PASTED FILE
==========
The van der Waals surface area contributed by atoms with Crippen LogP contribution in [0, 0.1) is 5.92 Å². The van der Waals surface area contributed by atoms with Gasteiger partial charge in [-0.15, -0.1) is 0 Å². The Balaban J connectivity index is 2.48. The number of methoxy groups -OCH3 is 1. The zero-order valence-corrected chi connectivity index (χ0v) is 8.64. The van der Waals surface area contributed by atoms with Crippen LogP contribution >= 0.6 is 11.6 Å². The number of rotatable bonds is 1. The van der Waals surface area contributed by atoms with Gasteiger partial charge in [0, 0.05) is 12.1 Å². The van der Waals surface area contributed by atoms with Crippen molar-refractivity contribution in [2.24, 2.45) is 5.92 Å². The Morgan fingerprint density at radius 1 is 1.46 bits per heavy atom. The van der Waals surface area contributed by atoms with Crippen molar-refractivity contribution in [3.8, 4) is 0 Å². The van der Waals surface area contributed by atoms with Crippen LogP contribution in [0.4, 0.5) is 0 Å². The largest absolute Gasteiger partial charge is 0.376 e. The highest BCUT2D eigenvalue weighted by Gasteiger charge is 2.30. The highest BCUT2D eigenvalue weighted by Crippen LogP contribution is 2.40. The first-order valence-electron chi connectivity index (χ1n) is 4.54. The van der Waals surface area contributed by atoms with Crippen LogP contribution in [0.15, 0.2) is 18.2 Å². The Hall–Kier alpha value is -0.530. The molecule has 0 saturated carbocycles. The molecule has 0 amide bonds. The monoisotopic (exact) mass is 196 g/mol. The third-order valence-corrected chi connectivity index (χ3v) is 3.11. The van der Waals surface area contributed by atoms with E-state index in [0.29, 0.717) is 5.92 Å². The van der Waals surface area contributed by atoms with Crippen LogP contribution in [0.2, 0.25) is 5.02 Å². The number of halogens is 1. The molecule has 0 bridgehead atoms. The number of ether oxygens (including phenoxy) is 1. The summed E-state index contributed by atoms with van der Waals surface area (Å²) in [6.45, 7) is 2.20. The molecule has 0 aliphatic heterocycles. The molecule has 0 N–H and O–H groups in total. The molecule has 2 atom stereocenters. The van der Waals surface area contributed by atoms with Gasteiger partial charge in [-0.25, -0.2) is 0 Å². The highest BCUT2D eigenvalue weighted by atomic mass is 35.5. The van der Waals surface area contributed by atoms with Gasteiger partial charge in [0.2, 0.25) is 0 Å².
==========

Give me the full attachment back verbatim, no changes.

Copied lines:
The van der Waals surface area contributed by atoms with Crippen LogP contribution in [0, 0.1) is 5.92 Å². The van der Waals surface area contributed by atoms with Gasteiger partial charge in [-0.15, -0.1) is 0 Å². The Balaban J connectivity index is 2.48. The number of methoxy groups -OCH3 is 1. The zero-order valence-corrected chi connectivity index (χ0v) is 8.64. The van der Waals surface area contributed by atoms with Crippen LogP contribution >= 0.6 is 11.6 Å². The number of rotatable bonds is 1. The van der Waals surface area contributed by atoms with Gasteiger partial charge in [0, 0.05) is 12.1 Å². The van der Waals surface area contributed by atoms with Crippen molar-refractivity contribution in [2.24, 2.45) is 5.92 Å². The Morgan fingerprint density at radius 1 is 1.46 bits per heavy atom. The van der Waals surface area contributed by atoms with Crippen molar-refractivity contribution in [3.8, 4) is 0 Å². The van der Waals surface area contributed by atoms with Crippen LogP contribution in [0.4, 0.5) is 0 Å². The largest absolute Gasteiger partial charge is 0.376 e. The highest BCUT2D eigenvalue weighted by Gasteiger charge is 2.30. The highest BCUT2D eigenvalue weighted by Crippen LogP contribution is 2.40. The first-order valence-electron chi connectivity index (χ1n) is 4.54. The van der Waals surface area contributed by atoms with Crippen LogP contribution in [0.15, 0.2) is 18.2 Å². The Hall–Kier alpha value is -0.530. The molecule has 0 saturated carbocycles. The molecule has 0 amide bonds. The monoisotopic (exact) mass is 196 g/mol. The third-order valence-corrected chi connectivity index (χ3v) is 3.11. The van der Waals surface area contributed by atoms with E-state index in [0.29, 0.717) is 5.92 Å². The van der Waals surface area contributed by atoms with Crippen LogP contribution in [0.2, 0.25) is 5.02 Å². The number of halogens is 1. The molecule has 0 bridgehead atoms. The number of ether oxygens (including phenoxy) is 1. The summed E-state index contributed by atoms with van der Waals surface area (Å²) in [6.45, 7) is 2.20. The molecule has 0 aliphatic heterocycles. The molecule has 0 N–H and O–H groups in total. The molecule has 2 atom stereocenters. The van der Waals surface area contributed by atoms with Gasteiger partial charge in [-0.25, -0.2) is 0 Å². The highest BCUT2D eigenvalue weighted by atomic mass is 35.5. The van der Waals surface area contributed by atoms with Gasteiger partial charge in [0.2, 0.25) is 0 Å².